"The first thing players need to do is get their usual real-time strategy preconceptions out of their minds. Although 7K can be won just by building big armies and clobbering your opponent, that misses most of the really fun elements. 7K is a full, rich universe where trade, diplomacy, prayer, deceit, racial harmony, monsters, gods, and spies are just as important in the overall equation. The player begins in charge of a village made up of one of seven races - Mayan, Norman, Chinese, Japanese, Persian, Greek, and Viking. As King, your goal is to build a strong and profitable empire by building up your starting city and taking over neutral cities. You can, of course, beat everyone into submission, but your reputation will suffer and your overall rating will decline. Smart players can take over cities through grants, using spies, building a fort nearby to house a strong army, or providing them with jobs and goods. The ultimate goal, of course, is to take over the world.

"Play is handled in the usual real-time strategy fashion, by clicking on units and giving the orders to perform certain tasks. Players will need to provide forts for soldiers to train in, scientific laboratories to research new weapons, factories to build items, and markets and caravans for money. What makes this game different, though, it that each unit has his or her own name, job, and loyalty level. A unit's loyalty and effectiveness at its job is affected by a number of things including living in a village filled with citizens of the same race, being commanded by an effective general (also of the same race), perks offered by you, and the general reputation of your kingdom.

"That means that your subjects aren't mindless drones who'll follow your every whim. If a unit feels ill-used or panicky, it can (and frequently will) betray you and change its allegiance to an enemy player or a neutral village. This can be particularly problematic if the unit is a general, since he can take half your army with him. Other units may switch the allegiance of vital buildings just when you need them. Conversely, a reputation as a just or powerful king means that other players' or neutral units will change their allegiance to you.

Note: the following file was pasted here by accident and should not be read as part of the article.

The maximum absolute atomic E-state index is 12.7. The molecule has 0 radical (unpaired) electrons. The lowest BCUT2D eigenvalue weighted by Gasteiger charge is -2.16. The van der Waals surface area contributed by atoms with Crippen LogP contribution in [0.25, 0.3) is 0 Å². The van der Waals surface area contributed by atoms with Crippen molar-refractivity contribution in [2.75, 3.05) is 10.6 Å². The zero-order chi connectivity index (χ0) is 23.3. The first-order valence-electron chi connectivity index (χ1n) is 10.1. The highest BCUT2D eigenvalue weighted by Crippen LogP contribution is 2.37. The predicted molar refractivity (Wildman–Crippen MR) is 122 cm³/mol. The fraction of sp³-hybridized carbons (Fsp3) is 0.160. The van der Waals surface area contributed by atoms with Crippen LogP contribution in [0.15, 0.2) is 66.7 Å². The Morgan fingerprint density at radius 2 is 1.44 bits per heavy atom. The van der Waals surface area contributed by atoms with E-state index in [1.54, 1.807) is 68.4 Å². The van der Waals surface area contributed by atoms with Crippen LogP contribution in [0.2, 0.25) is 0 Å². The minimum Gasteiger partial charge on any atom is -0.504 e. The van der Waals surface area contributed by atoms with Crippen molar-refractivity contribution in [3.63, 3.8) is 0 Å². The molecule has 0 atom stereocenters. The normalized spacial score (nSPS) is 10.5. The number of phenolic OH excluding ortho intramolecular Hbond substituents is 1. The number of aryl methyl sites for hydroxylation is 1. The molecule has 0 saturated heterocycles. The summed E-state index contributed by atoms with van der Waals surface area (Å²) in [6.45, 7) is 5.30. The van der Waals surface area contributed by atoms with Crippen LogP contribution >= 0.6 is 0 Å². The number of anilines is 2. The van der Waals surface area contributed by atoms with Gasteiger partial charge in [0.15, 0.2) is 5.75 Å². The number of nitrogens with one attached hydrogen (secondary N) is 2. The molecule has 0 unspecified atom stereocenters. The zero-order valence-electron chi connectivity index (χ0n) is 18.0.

"This is further complicated by the presence of spies. 7K's spy units are, frankly, the single best innovation to the real-time strategy genre since the original Command & Conquer, 7K's spies are units that pretend to switch loyalties, infiltrating enemy inns and towns. Once there, an opposing player can use them just like one of his own. However, while in the opposing camp, spies become an incredibly useful unit. They will relay information about whatever they are working on in enemy science labs or factories. They can be used to sabotage enemy projects or decrease enemy loyalty levels. The real bonus, however, comes when one of your spies becomes an enemy general, or even an enemy king. There's nothing like the howl of frustration caused when you suddenly take back your spy and half of your opponent's beautiful army comes with him. That's nothing though, compared to when your spy becomes king and submits a whole kingdom to your rule!"

"All things considered, there are very few areas of complaint, and the few quibbles aren't much more than that - just quibbles. Seven Kingdoms is a deep and satisfying strategy game that's unlikely to get as much attention as it deserves. Memo to I-Magic: Get Trevor Chan a decent artist for his games and start doling out the stock options, because if Seven Kingdoms is an indication of what we can expect from him in the future, he's worth whatever it takes to keep him churning out games."